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Are Everyday Household Products Ruining Your Internal Ecosystem?

The debate continues over whether everyday household products are negatively impacting our health through their effects on our gut microbiomes.

| 3 min read

The debate continues over whether everyday household products are negatively impacting our health through their effects on our gut microbiomes.

Understanding of the gut microbiome, the unique collection of hundreds of microbial species numbering in the trillions that inhabit our bodies and our intestines in particular, is a relatively new and emerging field of scientific study. A growing body of research suggests that the makeup of one’s gut microbiome may have far reaching health impacts for individuals.

“Scientists now have evidence that intestinal bacteria may have metabolic, cardiovascular, autoimmune and neurological impacts,” said Christopher Gaulke, a postdoctoral microbiology researcher in the Oregon State University (OSU) College of Science.

The gut-associated microbiome performs vital functions for human health, prevents colonization with pathogens, stimulates the development of the immune system, and produces micronutrients needed by the host. Dysfunction of this microbiome has been associated with human disease, including diabetes, heart disease, arthritis and malnutrition.


While scientists are just beginning to identify the connection between health and the intestinal microbiome, there are also growing concerns regarding how this system, sometimes referred to as the ‘forgotten organ’, is impacted by the food we put in our bodies and the products we put on them.

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In a recently published study in the journal PLOS ONE, Gaulke and colleagues present findings that suggest triclosan, a common antimicrobial and antifungal agent found in many everyday items from toothpaste and socks to cutting boards and toys, can drastically alter gut microbiomes.

“Concerns about overuse of these agents are valid,” said Gaulke, the lead author of the study. “Cumulative impacts are also possible. We need to do significantly more evaluation of their effects, some of which might be dramatic and long lasting.”

In the study, researchers found that triclosan exposure was significantly linked to rapid changes in both the diversity and composition of the microbiome in 45 zebrafish, which researchers believe are an important animal model to help determine possible human biological and health impacts of this antimicrobial compound, according to media release by the university.

According to the university, triclosan was first used as a hospital scrub in the 1970s and is now one of the most common antimicrobial agents in the world. It is particularly common among personal care products such as shampoos, deodorants and mouthwashes — a point of significant concern considering it is also easily absorbed through the skin. Remnants of triclosan appear in urine, feces and breast milk and it has been associated with endocrine disruption in fish and rats, may act as a liver tumor promoter, and can alter inflammatory responses.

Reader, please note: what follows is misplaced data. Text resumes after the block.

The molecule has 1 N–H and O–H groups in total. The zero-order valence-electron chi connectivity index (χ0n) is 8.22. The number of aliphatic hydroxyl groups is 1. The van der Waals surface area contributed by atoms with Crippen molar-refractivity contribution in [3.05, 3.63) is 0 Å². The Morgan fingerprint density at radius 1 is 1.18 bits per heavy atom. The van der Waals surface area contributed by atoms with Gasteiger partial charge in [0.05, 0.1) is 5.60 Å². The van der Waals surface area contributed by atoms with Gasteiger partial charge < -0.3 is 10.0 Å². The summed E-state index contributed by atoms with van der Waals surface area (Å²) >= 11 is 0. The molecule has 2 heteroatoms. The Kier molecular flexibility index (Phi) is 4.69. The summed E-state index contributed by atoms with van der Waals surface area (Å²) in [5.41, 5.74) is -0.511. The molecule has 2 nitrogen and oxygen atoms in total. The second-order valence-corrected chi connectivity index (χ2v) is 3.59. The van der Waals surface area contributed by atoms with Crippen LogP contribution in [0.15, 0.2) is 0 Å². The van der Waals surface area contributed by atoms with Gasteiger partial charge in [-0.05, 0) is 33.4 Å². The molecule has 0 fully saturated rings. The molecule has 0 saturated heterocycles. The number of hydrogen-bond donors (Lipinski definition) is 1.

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Other research on the gut microbiome has suggested that imbalances can contribute to obesity and allergies among other complex conditions.

"There has been a legacy of concern about exposure to microbial pathogens, which has led to increased use of these antimicrobial products," said Thomas Sharpton, an assistant professor of microbiology and statistics in the OSU Colleges of Science and Agricultural Sciences, and corresponding author on the PLOS ONE study.

"However, there's now a growing awareness of the importance of the bacteria in our gut microbiome for human health, and the overuse of antibiotics that can lead to the rise of 'superbugs.' There are consequences to constantly trying to kill the bacteria in the world around us, aspects we're just beginning to understand."

The researchers acknowledge that it is not entirely clear what the implication may be for animal or human health, but scientists believe that compromising the bacteria in the intestinal tract may contribute to the development or severity of disease.

In contrast, a similarly recent study conducted by researchers from Stanford and Cornell suggests that triclosan does not have major impacts on our internal microbial communities.

According to the American Society for Microbiology, Stanford researchers had 13 healthy individuals use household and personal care products (toothpaste, hand soap, and dishwashing liquid) that either contained triclosan or did not contain triclosan for four months. While triclosan-containing products had a significant impact on the levels of triclosan found in urine, exposure to triclosan did not have a significant impact on the oral or gut microbiome or on a panel of metabolic markers.

The study, published in mSphere, was performed in humans rather than zebrafish, and just 13 participants were tested. Additionally, the study’s authors acknowledge that administration of the household and personal care products was imprecise.

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